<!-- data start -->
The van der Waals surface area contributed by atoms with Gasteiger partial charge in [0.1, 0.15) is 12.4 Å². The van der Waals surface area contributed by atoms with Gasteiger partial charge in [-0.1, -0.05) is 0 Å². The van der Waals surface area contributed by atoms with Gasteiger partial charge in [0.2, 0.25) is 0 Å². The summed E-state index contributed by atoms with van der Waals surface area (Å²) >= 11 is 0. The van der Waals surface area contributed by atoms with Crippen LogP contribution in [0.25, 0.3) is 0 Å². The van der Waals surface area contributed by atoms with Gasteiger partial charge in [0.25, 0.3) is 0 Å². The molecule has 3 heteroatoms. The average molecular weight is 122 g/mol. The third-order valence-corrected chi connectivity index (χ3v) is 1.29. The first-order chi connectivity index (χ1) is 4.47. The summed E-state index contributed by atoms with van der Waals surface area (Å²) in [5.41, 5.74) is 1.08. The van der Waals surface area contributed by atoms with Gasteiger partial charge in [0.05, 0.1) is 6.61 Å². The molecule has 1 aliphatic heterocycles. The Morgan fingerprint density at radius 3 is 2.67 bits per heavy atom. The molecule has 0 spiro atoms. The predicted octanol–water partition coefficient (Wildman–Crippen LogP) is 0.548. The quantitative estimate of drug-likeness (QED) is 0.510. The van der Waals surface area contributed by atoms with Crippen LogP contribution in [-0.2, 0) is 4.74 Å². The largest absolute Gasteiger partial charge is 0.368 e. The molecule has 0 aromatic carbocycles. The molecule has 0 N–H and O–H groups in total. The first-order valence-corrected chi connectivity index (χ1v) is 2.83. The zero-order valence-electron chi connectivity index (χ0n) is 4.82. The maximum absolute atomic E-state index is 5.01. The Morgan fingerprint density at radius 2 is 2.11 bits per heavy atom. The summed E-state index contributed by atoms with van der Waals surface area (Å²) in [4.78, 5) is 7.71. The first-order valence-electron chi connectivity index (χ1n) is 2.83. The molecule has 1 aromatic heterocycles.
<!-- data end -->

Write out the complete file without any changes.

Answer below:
The van der Waals surface area contributed by atoms with Gasteiger partial charge in [0.1, 0.15) is 12.4 Å². The van der Waals surface area contributed by atoms with Gasteiger partial charge in [-0.1, -0.05) is 0 Å². The van der Waals surface area contributed by atoms with Gasteiger partial charge in [0.2, 0.25) is 0 Å². The summed E-state index contributed by atoms with van der Waals surface area (Å²) >= 11 is 0. The van der Waals surface area contributed by atoms with Crippen LogP contribution in [0.25, 0.3) is 0 Å². The van der Waals surface area contributed by atoms with Gasteiger partial charge in [0.25, 0.3) is 0 Å². The molecule has 3 heteroatoms. The average molecular weight is 122 g/mol. The third-order valence-corrected chi connectivity index (χ3v) is 1.29. The first-order chi connectivity index (χ1) is 4.47. The summed E-state index contributed by atoms with van der Waals surface area (Å²) in [5.41, 5.74) is 1.08. The van der Waals surface area contributed by atoms with Gasteiger partial charge in [0.05, 0.1) is 6.61 Å². The molecule has 1 aliphatic heterocycles. The Morgan fingerprint density at radius 3 is 2.67 bits per heavy atom. The molecule has 0 spiro atoms. The predicted octanol–water partition coefficient (Wildman–Crippen LogP) is 0.548. The quantitative estimate of drug-likeness (QED) is 0.510. The van der Waals surface area contributed by atoms with Crippen LogP contribution in [-0.2, 0) is 4.74 Å². The largest absolute Gasteiger partial charge is 0.368 e. The molecule has 0 aromatic carbocycles. The molecule has 0 N–H and O–H groups in total. The first-order valence-corrected chi connectivity index (χ1v) is 2.83. The zero-order valence-electron chi connectivity index (χ0n) is 4.82. The maximum absolute atomic E-state index is 5.01. The Morgan fingerprint density at radius 2 is 2.11 bits per heavy atom. The summed E-state index contributed by atoms with van der Waals surface area (Å²) in [4.78, 5) is 7.71. The first-order valence-electron chi connectivity index (χ1n) is 2.83. The molecule has 1 aromatic heterocycles.